TPP trade deal members seek to move ahead without US

A motorbike waits in front of a sign promoting APEC Summit in Hanoi

The competing visions are evident at this weekend's APEC meeting of ministers from countries that account for well over 40 percent of world trade.

China, putting itself forward as a global free trade champion in light of the U.S. shift, will be pushing a free trade agreement to encompass the vast majority of Asian economies.

As per the sources that are close to the meeting said that after the withdrawal of Unites States, 11 members left. The Japanese government intends to lead discussions and pave the way for early enforcement of the pact by the 11 countries.

Among the challenges is keeping on board Vietnam and Malaysia, which would have been big beneficiaries from the agreement if it included the United States.

Although US President Donald Trump's decision to withdraw the United States from the Trans-Pacific Partnership (TPP) appeared to deal a death blow to the mega-regional trade pact, the 11 remaining nations have been mulling over every possible way to resurrect it. "There would have to be some renegotiation", Mustapa said.

"There has been less rhetoric and a more realistic approach", he said. But renegotiating the existing North America Free Trade Agreement (NAFTA) is a bigger immediate priority for Washington.

After arriving in Hanoi Friday, TPP chief Nobuteru Ishihara held a series of bilateral meetings to explain Tokyo's eagerness to form a consensus on how to keep the free trade pact alive with the other 10 signatories later this year.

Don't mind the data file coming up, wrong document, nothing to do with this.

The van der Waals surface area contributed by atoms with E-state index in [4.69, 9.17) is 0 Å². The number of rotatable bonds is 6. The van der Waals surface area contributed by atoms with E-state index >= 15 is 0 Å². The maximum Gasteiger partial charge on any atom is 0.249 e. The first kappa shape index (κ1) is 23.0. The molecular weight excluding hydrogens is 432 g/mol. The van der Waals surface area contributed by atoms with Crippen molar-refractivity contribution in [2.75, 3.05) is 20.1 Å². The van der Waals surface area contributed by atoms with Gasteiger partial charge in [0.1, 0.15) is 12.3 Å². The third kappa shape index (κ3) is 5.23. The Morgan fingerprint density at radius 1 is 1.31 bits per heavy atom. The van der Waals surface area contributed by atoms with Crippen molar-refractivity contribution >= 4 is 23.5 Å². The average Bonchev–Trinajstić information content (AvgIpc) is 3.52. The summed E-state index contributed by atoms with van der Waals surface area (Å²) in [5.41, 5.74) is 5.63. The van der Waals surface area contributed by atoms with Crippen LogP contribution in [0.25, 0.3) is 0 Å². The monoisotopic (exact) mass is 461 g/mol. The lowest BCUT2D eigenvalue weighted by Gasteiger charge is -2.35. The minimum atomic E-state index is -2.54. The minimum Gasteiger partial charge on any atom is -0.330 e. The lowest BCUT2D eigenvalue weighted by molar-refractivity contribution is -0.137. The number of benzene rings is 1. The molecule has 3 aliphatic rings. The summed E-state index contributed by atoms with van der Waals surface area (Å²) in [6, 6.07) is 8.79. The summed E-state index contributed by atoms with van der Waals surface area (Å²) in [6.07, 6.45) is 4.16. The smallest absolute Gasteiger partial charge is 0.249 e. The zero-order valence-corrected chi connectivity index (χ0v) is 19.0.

US Trade Representative Robert Lighthizer, a veteran Reagan-era trade negotiator with protectionist credentials, is carrying his administration's "America First" ethos with him to Vietnam for the two-day Asia-Pacific Economic Community (APEC) trade ministers' meet.

Main countries are China, Japan and South Korea, with which Trump wants to renegotiate a free trade deal.

A draft seen by Reuters of the meeting statement to be issued Sunday also emphasizes free trade.

Mr McClay will also meet bilaterally with a number of key regional trading partners, participate in the APEC Ministers Responsible for Trade meeting and attend a separate meeting with Ministers from Regional Comprehensive Economic Partnership (RCEP) countries. Without that, there is less impetus for them to make tough reforms on everything from freeing labour rights to strengthening intellectual property protection.

So far, only Japan and New Zealand have ratified the deal, but McClay said he believed others would follow.

The door would "absolutely" remain open for the United States to return to the agreement in the future, the source added.

The deal, which would have covered 40% of the global economy, was seen as a hallmark of USA engagement with Asia under the prior administration and a buffer against China's rising economic and military clout.



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